BALTIMORE — "You add the wax to a small pot just to easily pour into the container."
"I did get into it during the pandemic. It started off as a hobby, something to help with depression and grief."
Jonai White's depression and grief weren't born out of the pandemic...it started with the death of her mom a year before in 2019.
"It definitely wasn't easy losing a parent, it was pretty dark days when I didn't want to get out of bed, didn't want to go to work," White said. "I didn't want to do basic things for my child. I think I got to that point and said I had to do something about it."
Self- taught, without ever taking one class, White poured her heart and soul into a candle making business last year in the middle of the pandemic.
"So far so good. I've been getting a lot of love and support from family and friends," White said.
Her business, Violet Flames bares the name of her mom who was always her biggest supporter.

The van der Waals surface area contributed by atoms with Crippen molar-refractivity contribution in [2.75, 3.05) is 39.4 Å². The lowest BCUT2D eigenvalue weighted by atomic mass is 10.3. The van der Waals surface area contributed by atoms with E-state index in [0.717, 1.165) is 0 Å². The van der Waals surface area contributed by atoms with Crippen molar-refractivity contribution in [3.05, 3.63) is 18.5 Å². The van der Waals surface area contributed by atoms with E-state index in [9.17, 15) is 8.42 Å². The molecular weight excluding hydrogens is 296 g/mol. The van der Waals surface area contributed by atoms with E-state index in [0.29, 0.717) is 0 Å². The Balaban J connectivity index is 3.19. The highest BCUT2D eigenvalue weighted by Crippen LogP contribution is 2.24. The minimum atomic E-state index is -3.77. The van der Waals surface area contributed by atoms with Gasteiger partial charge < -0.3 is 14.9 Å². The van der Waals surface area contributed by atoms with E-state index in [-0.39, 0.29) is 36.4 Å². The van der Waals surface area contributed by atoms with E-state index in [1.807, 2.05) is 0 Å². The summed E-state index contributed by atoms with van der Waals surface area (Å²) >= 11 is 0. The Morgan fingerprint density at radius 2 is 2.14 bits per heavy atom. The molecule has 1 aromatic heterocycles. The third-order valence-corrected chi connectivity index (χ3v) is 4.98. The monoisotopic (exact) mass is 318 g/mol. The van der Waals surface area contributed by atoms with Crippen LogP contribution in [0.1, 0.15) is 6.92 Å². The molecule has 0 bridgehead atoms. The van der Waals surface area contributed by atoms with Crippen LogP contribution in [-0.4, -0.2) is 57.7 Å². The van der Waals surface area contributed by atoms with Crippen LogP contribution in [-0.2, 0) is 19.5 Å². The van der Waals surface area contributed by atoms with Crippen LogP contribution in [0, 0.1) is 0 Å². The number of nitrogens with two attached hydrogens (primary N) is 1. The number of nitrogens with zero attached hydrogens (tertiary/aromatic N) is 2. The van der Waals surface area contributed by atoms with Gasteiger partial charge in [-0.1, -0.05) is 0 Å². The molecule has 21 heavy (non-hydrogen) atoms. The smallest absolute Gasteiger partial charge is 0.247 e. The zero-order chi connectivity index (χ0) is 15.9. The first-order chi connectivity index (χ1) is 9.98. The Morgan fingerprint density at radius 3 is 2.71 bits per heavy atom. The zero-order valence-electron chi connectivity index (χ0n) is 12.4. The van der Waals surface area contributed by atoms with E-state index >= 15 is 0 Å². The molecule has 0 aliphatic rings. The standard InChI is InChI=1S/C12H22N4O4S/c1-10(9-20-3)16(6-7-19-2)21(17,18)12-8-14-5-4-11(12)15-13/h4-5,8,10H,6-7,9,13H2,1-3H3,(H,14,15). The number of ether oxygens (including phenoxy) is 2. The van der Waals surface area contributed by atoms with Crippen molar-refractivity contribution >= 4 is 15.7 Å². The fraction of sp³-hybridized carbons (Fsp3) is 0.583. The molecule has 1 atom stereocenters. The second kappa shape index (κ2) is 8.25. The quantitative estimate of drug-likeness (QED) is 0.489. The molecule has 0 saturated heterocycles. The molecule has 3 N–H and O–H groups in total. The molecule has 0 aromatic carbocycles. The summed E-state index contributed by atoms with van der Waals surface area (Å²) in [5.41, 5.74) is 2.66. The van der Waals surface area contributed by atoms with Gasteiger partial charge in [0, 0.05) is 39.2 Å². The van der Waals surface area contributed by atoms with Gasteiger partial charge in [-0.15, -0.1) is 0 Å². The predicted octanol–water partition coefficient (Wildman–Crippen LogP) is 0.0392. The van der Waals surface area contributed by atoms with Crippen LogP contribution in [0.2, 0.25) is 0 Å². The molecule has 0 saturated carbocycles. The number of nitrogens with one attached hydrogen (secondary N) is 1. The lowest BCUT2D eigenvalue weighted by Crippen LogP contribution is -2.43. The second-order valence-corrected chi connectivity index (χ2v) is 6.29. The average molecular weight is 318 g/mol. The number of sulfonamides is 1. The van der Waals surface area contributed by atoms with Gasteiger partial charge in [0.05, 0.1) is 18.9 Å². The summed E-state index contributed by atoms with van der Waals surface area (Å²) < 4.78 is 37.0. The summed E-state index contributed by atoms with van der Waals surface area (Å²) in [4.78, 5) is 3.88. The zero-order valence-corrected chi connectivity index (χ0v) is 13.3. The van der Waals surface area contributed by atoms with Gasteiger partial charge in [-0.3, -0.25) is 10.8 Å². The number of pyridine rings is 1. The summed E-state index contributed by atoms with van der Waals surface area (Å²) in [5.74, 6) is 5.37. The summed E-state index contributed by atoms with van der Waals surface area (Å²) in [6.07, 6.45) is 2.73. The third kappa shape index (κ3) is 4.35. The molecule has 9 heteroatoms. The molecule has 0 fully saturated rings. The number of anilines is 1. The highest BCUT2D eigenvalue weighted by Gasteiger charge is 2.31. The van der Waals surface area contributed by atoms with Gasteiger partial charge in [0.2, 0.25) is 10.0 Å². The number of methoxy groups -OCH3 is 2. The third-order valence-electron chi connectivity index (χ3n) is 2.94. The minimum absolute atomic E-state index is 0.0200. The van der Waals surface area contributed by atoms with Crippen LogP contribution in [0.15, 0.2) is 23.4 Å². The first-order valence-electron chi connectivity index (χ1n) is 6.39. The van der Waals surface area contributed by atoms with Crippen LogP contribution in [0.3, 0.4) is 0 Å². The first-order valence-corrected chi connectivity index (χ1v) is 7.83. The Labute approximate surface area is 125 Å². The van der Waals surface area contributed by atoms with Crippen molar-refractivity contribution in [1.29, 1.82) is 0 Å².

"It was like an aura she had with her loved ones. She was very loving and warm, and I am trying to bring that through with my candles," she said. "Purple was her favorite color and it represents royalty."
From her clean fresh fragrances and fruity scents, she's honoring her mom Violet White.
“The more that I'm connecting with making candles and trying to honor her, the more I'm okay with dealing with her passing, but I'm also I feel as though it's pushing me to be a better person as well," she said.
White looks forward to being an entrepreneur post pandemic.
"I would love to have a space. A candle studio where people can come for candle making classes, things like that," said White.
While she waits patiently for this time to pass, she sees a future as bright as Violet Flames.
"I felt like she had a bright light when she was here with us. I just want to continue shining that light," White explained. "I'm hoping she's proud. She's smiling down and saying I'm proud of you."
To learn more about Violet Flames, click here.